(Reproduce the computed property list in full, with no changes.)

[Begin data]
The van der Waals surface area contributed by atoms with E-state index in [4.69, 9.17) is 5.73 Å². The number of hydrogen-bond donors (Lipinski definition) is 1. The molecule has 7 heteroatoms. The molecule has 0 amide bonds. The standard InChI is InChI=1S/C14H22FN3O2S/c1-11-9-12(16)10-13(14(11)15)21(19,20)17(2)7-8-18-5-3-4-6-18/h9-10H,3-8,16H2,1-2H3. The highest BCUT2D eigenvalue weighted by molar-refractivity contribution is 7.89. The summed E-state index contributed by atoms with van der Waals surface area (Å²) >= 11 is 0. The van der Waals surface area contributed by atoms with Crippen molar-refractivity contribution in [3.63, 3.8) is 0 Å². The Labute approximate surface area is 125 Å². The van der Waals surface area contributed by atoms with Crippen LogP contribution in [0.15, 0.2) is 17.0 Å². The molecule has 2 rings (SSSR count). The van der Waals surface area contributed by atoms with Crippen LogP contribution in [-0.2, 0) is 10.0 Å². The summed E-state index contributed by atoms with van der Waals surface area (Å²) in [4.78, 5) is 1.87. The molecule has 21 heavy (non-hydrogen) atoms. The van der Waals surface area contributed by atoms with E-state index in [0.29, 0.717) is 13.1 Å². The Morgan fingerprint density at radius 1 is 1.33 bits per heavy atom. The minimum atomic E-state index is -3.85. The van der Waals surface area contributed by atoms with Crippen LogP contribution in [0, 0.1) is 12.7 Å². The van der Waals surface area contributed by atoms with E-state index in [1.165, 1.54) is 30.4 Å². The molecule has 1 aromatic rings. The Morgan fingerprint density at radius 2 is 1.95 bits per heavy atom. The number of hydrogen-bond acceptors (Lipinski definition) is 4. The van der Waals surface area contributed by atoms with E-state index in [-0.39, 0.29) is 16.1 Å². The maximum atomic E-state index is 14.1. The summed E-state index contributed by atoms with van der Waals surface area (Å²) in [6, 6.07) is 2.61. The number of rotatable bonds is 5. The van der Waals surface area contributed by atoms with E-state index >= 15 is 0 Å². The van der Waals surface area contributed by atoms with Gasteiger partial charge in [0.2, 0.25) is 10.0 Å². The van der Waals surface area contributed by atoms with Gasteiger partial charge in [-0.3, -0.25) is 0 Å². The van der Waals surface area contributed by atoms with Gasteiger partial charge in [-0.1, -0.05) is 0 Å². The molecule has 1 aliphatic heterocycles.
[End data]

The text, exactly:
The van der Waals surface area contributed by atoms with E-state index in [4.69, 9.17) is 5.73 Å². The number of hydrogen-bond donors (Lipinski definition) is 1. The molecule has 7 heteroatoms. The molecule has 0 amide bonds. The standard InChI is InChI=1S/C14H22FN3O2S/c1-11-9-12(16)10-13(14(11)15)21(19,20)17(2)7-8-18-5-3-4-6-18/h9-10H,3-8,16H2,1-2H3. The highest BCUT2D eigenvalue weighted by molar-refractivity contribution is 7.89. The summed E-state index contributed by atoms with van der Waals surface area (Å²) >= 11 is 0. The van der Waals surface area contributed by atoms with Crippen molar-refractivity contribution in [3.63, 3.8) is 0 Å². The Labute approximate surface area is 125 Å². The van der Waals surface area contributed by atoms with Crippen LogP contribution in [0.15, 0.2) is 17.0 Å². The molecule has 2 rings (SSSR count). The van der Waals surface area contributed by atoms with Crippen LogP contribution in [-0.2, 0) is 10.0 Å². The summed E-state index contributed by atoms with van der Waals surface area (Å²) in [4.78, 5) is 1.87. The molecule has 21 heavy (non-hydrogen) atoms. The van der Waals surface area contributed by atoms with E-state index in [0.29, 0.717) is 13.1 Å². The Morgan fingerprint density at radius 1 is 1.33 bits per heavy atom. The minimum atomic E-state index is -3.85. The van der Waals surface area contributed by atoms with Crippen LogP contribution in [0, 0.1) is 12.7 Å². The van der Waals surface area contributed by atoms with E-state index in [1.165, 1.54) is 30.4 Å². The molecule has 1 aromatic rings. The Morgan fingerprint density at radius 2 is 1.95 bits per heavy atom. The number of hydrogen-bond acceptors (Lipinski definition) is 4. The van der Waals surface area contributed by atoms with E-state index in [-0.39, 0.29) is 16.1 Å². The maximum atomic E-state index is 14.1. The summed E-state index contributed by atoms with van der Waals surface area (Å²) in [6, 6.07) is 2.61. The number of rotatable bonds is 5. The van der Waals surface area contributed by atoms with E-state index >= 15 is 0 Å². The van der Waals surface area contributed by atoms with Gasteiger partial charge in [0.2, 0.25) is 10.0 Å². The van der Waals surface area contributed by atoms with Gasteiger partial charge in [-0.3, -0.25) is 0 Å². The van der Waals surface area contributed by atoms with Gasteiger partial charge in [-0.1, -0.05) is 0 Å². The molecule has 1 aliphatic heterocycles.